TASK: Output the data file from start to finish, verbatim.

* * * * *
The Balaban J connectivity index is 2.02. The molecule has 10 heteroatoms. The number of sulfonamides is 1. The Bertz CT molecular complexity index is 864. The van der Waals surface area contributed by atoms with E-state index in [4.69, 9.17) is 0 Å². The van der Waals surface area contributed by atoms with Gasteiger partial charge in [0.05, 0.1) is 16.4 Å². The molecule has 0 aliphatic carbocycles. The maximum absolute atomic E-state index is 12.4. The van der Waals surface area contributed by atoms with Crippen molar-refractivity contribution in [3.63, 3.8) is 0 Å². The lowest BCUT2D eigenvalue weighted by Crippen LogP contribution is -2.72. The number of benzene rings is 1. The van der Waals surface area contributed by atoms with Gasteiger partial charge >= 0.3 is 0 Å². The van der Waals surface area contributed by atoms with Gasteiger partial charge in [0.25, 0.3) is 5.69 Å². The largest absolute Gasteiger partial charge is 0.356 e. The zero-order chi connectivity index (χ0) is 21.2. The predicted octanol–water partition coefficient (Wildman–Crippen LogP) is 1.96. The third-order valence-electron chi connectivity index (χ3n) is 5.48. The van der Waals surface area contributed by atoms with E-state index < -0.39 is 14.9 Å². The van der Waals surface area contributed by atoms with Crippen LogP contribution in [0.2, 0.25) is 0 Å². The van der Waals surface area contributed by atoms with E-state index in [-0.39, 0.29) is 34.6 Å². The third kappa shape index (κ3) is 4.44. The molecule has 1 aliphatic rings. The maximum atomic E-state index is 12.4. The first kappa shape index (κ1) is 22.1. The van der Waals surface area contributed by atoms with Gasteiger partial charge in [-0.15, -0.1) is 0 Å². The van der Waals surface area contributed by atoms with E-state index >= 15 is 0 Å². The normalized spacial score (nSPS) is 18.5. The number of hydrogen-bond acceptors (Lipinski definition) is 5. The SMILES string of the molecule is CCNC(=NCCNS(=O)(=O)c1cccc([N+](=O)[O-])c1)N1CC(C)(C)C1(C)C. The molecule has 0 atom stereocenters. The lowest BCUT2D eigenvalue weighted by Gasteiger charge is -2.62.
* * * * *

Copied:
The Balaban J connectivity index is 2.02. The molecule has 10 heteroatoms. The number of sulfonamides is 1. The Bertz CT molecular complexity index is 864. The van der Waals surface area contributed by atoms with E-state index in [4.69, 9.17) is 0 Å². The van der Waals surface area contributed by atoms with Gasteiger partial charge in [0.05, 0.1) is 16.4 Å². The molecule has 0 aliphatic carbocycles. The maximum absolute atomic E-state index is 12.4. The van der Waals surface area contributed by atoms with Crippen molar-refractivity contribution in [3.63, 3.8) is 0 Å². The lowest BCUT2D eigenvalue weighted by Crippen LogP contribution is -2.72. The number of benzene rings is 1. The van der Waals surface area contributed by atoms with Gasteiger partial charge >= 0.3 is 0 Å². The van der Waals surface area contributed by atoms with Gasteiger partial charge in [0.25, 0.3) is 5.69 Å². The largest absolute Gasteiger partial charge is 0.356 e. The zero-order chi connectivity index (χ0) is 21.2. The predicted octanol–water partition coefficient (Wildman–Crippen LogP) is 1.96. The third-order valence-electron chi connectivity index (χ3n) is 5.48. The van der Waals surface area contributed by atoms with E-state index < -0.39 is 14.9 Å². The van der Waals surface area contributed by atoms with Crippen LogP contribution in [0.2, 0.25) is 0 Å². The van der Waals surface area contributed by atoms with E-state index in [-0.39, 0.29) is 34.6 Å². The third kappa shape index (κ3) is 4.44. The molecule has 1 aliphatic rings. The maximum atomic E-state index is 12.4. The first kappa shape index (κ1) is 22.1. The van der Waals surface area contributed by atoms with Gasteiger partial charge in [-0.15, -0.1) is 0 Å². The van der Waals surface area contributed by atoms with E-state index >= 15 is 0 Å². The normalized spacial score (nSPS) is 18.5. The number of hydrogen-bond acceptors (Lipinski definition) is 5. The SMILES string of the molecule is CCNC(=NCCNS(=O)(=O)c1cccc([N+](=O)[O-])c1)N1CC(C)(C)C1(C)C. The molecule has 0 atom stereocenters. The lowest BCUT2D eigenvalue weighted by Gasteiger charge is -2.62.